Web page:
HTTP vs. HTTPS: The Problem of Data Security on the Internet


Different services that we use online in our everyday life require different levels of protection and security. For example, if you look closely while accessing some of the websites such as your email service, your bank, or even social media networks such as Facebook, you might notice a small padlock icon appearing in your browser’s address bar.

If it is there, that means that the website has an HTTPS certificate, which uses strong encryption and provides an extra security layer — one which you will not get on the regular HTTP connection.

HTTP used to be the most common type of connection, but in recent years, with online threats continuously growing, a lot of websites and services were forced to shift towards HTTPS in order to remain relevant. This connection protects your data by encrypting it and protecting it from possible attacks.

With no HTTPS to protect your data, there is a high possibility that it would end up being compromised due to the lack of encryption. In other words, all data coming from websites that still only use HTTP can be intercepted. Of course, there are still many websites around that do not use HTTPS, although the majority of important services has already moved towards the increased security, embracing HTTPS — whether to secure their users or simply to remain relevant.

With that in mind, it is clearly less safe to use HTTP websites. However, you can still enjoy them and remain safe online by using a VPN service, which will protect you from online threats such as hackers or spying agencies.

The difference between HTTP and HTTPS

In order to understand the difference between the two, we first need to understand how they work. When it comes to HTTP, it is a protocol that creates a passage from the website to the viewer. The information travels from the servers directly to your browser through HTTP, but it is exposed for everyone to see, provided that they have the proper skills and tools — neither being difficult to obtain these days.

HTTPS does pretty much the same thing, but it adds an additional protective layer to your data flow by encrypting the information and making it unreadable. The S in HTTPS stands for Secure, which is what you should look for when accessing different websites on the internet.

You can do this easily by checking your address bar. If the URL starts with https://, that means that the address is secure. You can also search for the small padlock on the left side of the address itself. Alternatively, if there is only http://, then the website you are accessing will not encrypt your traffic, and it will remain exposed. This, in turn, means that hackers will easily be able to monitor your activities and potentially even uncover your login credentials, as well as other private information that they can then use against you.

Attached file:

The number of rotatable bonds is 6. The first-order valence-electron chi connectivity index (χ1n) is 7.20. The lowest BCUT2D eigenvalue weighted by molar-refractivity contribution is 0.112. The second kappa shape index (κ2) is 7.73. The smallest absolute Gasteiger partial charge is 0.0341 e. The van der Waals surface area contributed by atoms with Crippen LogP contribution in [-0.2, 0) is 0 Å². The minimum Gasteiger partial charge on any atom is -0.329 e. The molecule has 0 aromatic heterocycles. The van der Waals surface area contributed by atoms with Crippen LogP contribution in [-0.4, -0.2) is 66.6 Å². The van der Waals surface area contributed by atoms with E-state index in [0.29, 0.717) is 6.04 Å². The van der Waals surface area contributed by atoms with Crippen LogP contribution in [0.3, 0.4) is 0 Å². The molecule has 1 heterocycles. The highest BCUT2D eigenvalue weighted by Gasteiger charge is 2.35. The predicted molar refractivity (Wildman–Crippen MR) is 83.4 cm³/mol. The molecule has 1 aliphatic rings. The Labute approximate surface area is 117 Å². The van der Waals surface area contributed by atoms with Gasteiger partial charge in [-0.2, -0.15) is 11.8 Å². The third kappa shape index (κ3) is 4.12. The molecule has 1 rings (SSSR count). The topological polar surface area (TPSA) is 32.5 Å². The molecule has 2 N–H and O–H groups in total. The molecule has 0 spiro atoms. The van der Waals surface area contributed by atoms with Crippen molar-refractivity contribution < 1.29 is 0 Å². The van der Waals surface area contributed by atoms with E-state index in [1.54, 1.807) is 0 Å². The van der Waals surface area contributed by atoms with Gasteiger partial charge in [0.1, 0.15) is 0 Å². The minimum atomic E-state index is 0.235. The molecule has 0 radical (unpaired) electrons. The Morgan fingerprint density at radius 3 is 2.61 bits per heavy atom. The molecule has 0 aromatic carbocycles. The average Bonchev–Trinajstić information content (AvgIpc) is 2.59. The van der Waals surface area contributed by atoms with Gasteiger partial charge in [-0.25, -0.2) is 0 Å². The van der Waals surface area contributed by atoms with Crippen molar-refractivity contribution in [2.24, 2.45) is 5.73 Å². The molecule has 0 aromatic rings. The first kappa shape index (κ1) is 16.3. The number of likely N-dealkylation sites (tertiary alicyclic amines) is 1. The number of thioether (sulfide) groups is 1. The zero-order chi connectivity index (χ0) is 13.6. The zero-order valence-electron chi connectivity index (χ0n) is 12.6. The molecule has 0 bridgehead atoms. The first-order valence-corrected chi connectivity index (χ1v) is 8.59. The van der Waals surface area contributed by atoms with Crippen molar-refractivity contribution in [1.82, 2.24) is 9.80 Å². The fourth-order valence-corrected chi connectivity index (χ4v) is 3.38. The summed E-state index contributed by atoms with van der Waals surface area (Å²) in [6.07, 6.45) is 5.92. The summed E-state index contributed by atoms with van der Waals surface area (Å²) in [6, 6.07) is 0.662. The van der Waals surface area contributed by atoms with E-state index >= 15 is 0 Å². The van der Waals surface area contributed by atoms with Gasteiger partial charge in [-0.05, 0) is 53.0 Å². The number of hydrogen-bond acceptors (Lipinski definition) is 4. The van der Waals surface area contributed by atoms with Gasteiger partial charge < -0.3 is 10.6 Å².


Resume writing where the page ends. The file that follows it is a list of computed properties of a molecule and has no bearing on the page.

You must be especially careful when it comes to entering your financial information and personal data, which is never secure on websites that do not use HTTPS. Of course, sometimes you might find yourself in a situation where you have to use an unprotected website, and in those situations, you should always use a VPN.

Using HTTP websites without a VPN

If it happens that you must access an HTTP site, and you do not use a VPN to do it safely, your data will be exposed to pretty much anyone. This will allow them to see a plethora of information about you, including which ISP (Internet Service Provider) you are using, which server you are connected to, your local Wi-Fi operator, and more.

Of course, as mentioned earlier, they would also be able to see what you are doing on the non-HTTPS website. While HTTPS websites are not 100% secure themselves, the chance of your data falling into the wrong hands effortlessly is eliminated, and hackers would need to have a lot of skill, tools, knowledge, and luck to be able to get to your data that way.

While your ISP information will be visible to the hackers, it will also be visible to your internet provider as well, and they are no less motivated to gather your data, analyze it, send it to the government, or even sell it to advertisers and other third parties.

Not to mention the usage of malicious software, which may manifest itself in the shape of interesting ads on which you may accidentally click and infect your entire system. While some Wi-Fi operators do their jobs properly, there are many who might add malicious software intentionally. This is particularly dangerous on public Wi-Fi, which is often used as a hunting ground for hackers.

How can a VPN protect you?

VPNs, or Virtual Private Networks, are companies that can provide you with a security app that you can install on your phone, laptop, desktop, tablet, and most other devices you might possess. With these apps, you can conceal your identity, encrypt your traffic, and even add an additional layer of security called security protocol, which shields your online traffic from view.

This is more than necessary today, when various governments, agencies, and even individuals use advanced technology to spy on online traffic, hoping to dig out important secrets, private data, and generally learn more about people’s privacy for various purposes.

VPN can protect you from them, as well as from other dangers such as malware.

It can even protect your data from your own ISP, by shielding it and recording your actions on the VPN-owned servers, and then deleting it so that nobody else can get to it.

Even on public hotspots, you can stay safe with a VPN, which is great for those who are always on the move. So don’t risk your data and online security — get a VPN like TorGuard, and don’t depend on whether the website you are visiting is using HTTPS or not.

Visit TorGuard

Passion for Cyber Security and Technology.

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